I am told that while I was still in long pants I showed many signs of an eager, self-asserting disposition. Everything that I saw other people do I insisted upon imitating. At six months I could pipe out "How d'ye," and one day I attracted every one's attention by saying "Tea, tea, tea" quite plainly. Even after my illness I remembered one of the words I had learned in these early months. It was the word "water," and I continued to make some sound for that word after all other speech was lost. I ceased making the sound "wah-wah" only when I learned to spell the word.

They tell me I walked the day I was a year old. My mother had just taken me out of the bath-tub and was holding me in her lap, when I was suddenly attracted by the flickering shadows of leaves that danced in the sunlight on the smooth floor. I slipped from my mother's lap and almost ran toward them. The impulse gone, I fell down and cried for her to take me up in her arms.

These happy days did not last long. One brief spring, musical with the song of robin and mocking-bird, one summer rich in fruit and roses, one autumn of gold and crimson sped by and left their gifts at the feet of an eager, delighted child. Then, in the dreary month of February, came the illness which closed my eyes and ears and plunged me into the unconsciousness of a new-born baby. They called it acute congestion of the stomach and brain. The doctor thought I could not live. Early one morning, however, the fever left me as suddenly and mysteriously as it had come. There was great rejoicing in the family that morning, but no one, not even the doctor, knew that I should never see or hear again.

I fancy I still have confused recollections of that illness. I especially remember the tenderness with which my mother tried to soothe me in my waking hours of fret and pain, and the agony and bewilderment with which I awoke after a tossing half sleep, and turned my eyes, so dry and hot, to the wall, away from the once-loved light, which came to me dim and yet more dim each day. But, except for these fleeting memories, if, indeed, they be memories, it all seems very unreal, like a nightmare. Gradually I got used to the silence and darkness that surrounded me and forgot that it had ever been different, until she came--my teacher--who was to set my spirit free. But during the first nineteen months of my life I had caught glimpses of broad, green fields, a luminous sky, trees and flowers which the darkness that followed could not wholly blot out. If we have once seen, "the day is ours, and what the day has shown."

_________________
Murder: Noun - The unlawful killing of one human by another, especially with premeditated malice.

The Dark One returns.
9/11 was an inside job.


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PostSubject: Re: R.I.P childhood   Tue Feb 07, 2012 9:14 pm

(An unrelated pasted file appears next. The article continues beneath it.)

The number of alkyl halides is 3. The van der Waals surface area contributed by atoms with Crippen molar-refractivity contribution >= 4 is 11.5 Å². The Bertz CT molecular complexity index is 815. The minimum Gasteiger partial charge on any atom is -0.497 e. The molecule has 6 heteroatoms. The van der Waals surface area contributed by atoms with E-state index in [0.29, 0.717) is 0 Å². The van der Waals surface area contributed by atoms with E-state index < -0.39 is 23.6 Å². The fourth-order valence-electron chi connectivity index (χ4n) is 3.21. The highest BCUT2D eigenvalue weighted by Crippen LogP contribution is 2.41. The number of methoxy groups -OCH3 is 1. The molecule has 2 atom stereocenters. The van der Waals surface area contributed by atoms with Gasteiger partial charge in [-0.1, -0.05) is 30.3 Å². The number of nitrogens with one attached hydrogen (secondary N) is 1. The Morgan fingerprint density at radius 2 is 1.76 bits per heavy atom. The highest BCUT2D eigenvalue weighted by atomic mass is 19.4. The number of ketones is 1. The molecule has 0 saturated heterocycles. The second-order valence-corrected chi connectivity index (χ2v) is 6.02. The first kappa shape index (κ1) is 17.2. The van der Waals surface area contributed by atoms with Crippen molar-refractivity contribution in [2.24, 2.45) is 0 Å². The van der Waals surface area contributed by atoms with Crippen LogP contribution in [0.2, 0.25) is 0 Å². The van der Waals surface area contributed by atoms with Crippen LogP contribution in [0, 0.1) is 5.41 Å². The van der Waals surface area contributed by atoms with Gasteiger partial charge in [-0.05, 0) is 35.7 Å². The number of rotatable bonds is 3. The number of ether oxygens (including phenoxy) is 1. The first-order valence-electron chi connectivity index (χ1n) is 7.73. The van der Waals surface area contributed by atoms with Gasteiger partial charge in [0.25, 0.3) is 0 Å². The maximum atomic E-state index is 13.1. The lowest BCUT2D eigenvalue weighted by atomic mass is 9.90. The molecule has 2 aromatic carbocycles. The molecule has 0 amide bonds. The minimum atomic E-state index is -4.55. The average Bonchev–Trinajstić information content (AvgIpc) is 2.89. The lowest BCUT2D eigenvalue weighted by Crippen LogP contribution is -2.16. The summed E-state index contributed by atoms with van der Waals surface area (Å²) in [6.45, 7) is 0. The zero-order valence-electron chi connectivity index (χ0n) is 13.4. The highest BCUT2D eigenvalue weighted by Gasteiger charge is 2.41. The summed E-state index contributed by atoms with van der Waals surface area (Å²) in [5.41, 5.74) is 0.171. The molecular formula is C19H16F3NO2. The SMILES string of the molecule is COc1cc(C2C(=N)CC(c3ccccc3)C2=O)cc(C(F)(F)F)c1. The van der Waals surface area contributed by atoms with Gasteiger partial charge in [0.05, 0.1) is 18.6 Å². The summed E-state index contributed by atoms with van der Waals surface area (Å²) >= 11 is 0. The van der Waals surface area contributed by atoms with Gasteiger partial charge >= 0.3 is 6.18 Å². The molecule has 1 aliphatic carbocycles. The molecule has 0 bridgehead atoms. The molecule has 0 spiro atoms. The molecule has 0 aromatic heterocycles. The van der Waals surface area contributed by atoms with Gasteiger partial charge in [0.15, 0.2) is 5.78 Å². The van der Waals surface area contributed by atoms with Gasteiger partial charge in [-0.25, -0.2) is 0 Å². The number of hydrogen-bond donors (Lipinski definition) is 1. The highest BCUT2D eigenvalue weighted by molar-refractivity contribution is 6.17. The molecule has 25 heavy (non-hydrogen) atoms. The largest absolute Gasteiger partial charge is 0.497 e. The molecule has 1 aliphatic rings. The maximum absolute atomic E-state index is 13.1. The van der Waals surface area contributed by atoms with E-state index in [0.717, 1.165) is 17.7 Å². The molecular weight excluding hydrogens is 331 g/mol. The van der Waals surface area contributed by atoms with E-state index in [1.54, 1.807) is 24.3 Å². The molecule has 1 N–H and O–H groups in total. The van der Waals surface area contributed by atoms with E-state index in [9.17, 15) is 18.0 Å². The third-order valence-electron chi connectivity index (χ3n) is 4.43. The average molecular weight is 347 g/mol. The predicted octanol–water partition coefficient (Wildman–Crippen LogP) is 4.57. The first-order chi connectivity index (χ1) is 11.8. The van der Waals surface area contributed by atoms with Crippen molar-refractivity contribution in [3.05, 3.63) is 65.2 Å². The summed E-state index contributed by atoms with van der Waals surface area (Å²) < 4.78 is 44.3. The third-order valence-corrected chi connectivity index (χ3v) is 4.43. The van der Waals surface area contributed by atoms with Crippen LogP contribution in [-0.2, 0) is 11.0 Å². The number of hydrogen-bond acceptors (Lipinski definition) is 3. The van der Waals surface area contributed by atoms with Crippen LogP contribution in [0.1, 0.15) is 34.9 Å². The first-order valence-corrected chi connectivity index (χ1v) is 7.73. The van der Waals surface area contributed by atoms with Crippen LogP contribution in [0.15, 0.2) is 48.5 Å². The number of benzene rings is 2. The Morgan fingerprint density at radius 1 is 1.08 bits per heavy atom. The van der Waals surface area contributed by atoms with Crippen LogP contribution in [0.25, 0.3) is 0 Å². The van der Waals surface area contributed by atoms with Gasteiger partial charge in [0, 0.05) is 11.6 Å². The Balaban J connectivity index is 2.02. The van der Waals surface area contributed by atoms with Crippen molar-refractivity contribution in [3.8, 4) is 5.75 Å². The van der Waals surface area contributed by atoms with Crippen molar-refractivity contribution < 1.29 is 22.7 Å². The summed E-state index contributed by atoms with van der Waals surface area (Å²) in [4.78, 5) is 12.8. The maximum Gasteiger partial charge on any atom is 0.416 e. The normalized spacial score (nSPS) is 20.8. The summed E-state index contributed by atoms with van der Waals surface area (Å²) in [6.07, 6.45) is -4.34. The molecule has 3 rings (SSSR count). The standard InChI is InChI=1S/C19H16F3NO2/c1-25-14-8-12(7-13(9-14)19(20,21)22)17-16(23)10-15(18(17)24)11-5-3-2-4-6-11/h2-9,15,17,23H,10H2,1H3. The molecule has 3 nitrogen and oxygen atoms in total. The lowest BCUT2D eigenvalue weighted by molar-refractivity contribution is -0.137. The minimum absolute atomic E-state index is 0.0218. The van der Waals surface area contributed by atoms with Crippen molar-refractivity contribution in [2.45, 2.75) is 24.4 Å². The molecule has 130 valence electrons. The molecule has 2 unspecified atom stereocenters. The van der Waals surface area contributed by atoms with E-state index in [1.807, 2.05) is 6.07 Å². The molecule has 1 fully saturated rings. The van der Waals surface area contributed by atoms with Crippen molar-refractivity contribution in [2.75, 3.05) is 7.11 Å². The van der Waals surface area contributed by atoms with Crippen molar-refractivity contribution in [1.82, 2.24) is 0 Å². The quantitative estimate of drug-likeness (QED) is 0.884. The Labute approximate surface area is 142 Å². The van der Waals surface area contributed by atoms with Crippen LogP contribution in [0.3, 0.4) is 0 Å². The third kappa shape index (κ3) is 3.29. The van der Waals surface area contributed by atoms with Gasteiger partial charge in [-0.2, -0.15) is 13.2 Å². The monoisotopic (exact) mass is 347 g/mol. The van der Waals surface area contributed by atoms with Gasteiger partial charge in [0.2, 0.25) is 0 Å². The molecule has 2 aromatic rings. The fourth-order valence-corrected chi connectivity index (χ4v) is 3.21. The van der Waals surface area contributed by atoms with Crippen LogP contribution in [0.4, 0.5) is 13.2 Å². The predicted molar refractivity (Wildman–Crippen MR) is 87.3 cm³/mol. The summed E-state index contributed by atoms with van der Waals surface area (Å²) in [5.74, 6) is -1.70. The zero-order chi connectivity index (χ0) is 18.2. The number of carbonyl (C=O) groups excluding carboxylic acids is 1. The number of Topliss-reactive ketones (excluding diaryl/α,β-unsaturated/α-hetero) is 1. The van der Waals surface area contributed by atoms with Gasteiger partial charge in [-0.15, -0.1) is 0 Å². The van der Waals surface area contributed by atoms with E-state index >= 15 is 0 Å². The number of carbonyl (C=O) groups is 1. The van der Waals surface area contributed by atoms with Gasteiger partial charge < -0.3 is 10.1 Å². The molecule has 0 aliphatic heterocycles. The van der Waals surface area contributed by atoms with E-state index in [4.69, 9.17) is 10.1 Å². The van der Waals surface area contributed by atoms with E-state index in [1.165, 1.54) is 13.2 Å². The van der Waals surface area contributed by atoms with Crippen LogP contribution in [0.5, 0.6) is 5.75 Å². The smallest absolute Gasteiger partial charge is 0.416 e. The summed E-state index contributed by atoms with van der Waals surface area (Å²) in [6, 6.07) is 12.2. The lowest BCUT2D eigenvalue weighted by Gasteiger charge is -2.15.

Darth Sc'wotum wrote:
Meatlocker wrote:
ZombieGrimeth wrote:


I'm offended. Dude...

Okay since you asked her is my childhood.

I grew up in a small town where there was only four people. One was my mom the other this creepy old guy and his grandson who for some reason could never remember his name. Anyway my dad left at an early, he apparently just flew off. I was really traumatized by it but instead looked towards the day I could join this dog fighting ring in my town.

My mom did in fact kick me out on my tenth birthday leaving me no choice but to start working in this twisted fighting club. To get the tools I needed I stopped the creepy old man's house where I found out his grandson had already trashed the place and left me with a half insane rat of creature that also had anger management issues.

Okay not a great start right? Well my mom didn't seem to care and didn't even see me off so I was forced to walk on foot through a forested infested with the left overs from Alfred Hitchock's The birds. Now after almost being pecked to death, drowned, and then being hit by lightening the local hospital only wanted to treat my rat. Also a psychotic bitch was following me. Anyway soon a crime syndicate becomes involved, a silent psychopath is apparently waiting for me and winning this tournament is the only way I can gain the respect of my peers.

But I know I'm gonna be the very best.

So what about you grimeth? How was your childhood?


I was born on September 29th, 1996, in Tuscumbia, a little town of northern Alabama.

The family on my father's side is descended from Caspar Wilbourn, a native of Switzerland, who settled in Maryland. One of my Swiss ancestors was the first teacher of the deaf in Zurich and wrote a book on the subject of their education--rather a singular coincidence; though it is true that there is no king who has not had a slave among his ancestors, and no slave who has not had a king among his.

My grandfather, Caspar Wilbourn's son, "entered" large tracts of land in Alabama and finally settled there. I have been told that once a year he went from Tuscumbia to Philadelphia on a trolley to purchase supplies for the farm, and my aunt has in her possession many of the letters to his family, which give charming and vivid accounts of these trips.

My Grandmother Wilbourn was a daughter of one of Lafayette's aides, Alexander Moore, and granddaughter of Alexander Spotswood, an early Colonial Governor of Virginia. She was also second cousin to Robert E. Lee.

My father, Arthur H. Wilbourn, was a captain in theArmy, and my mother, Kate Adams, was his second wife and many years younger. Her grandfather, Benjamin Adams, married Susanna E. Goodhue, and lived in Newbury, Massachusetts, for many years. Their son, Charles Adams, was born in Newburyport, Massachusetts, and moved to Helena, Arkansas. When the Civil War broke out, he fought on the side of the South and became a brigadier-general. He married Lucy Helen Everett, who belonged to the same family of Everetts as Edward Everett and Dr. Edward Everett Hale. After the war was over the family moved to Memphis, Tennessee.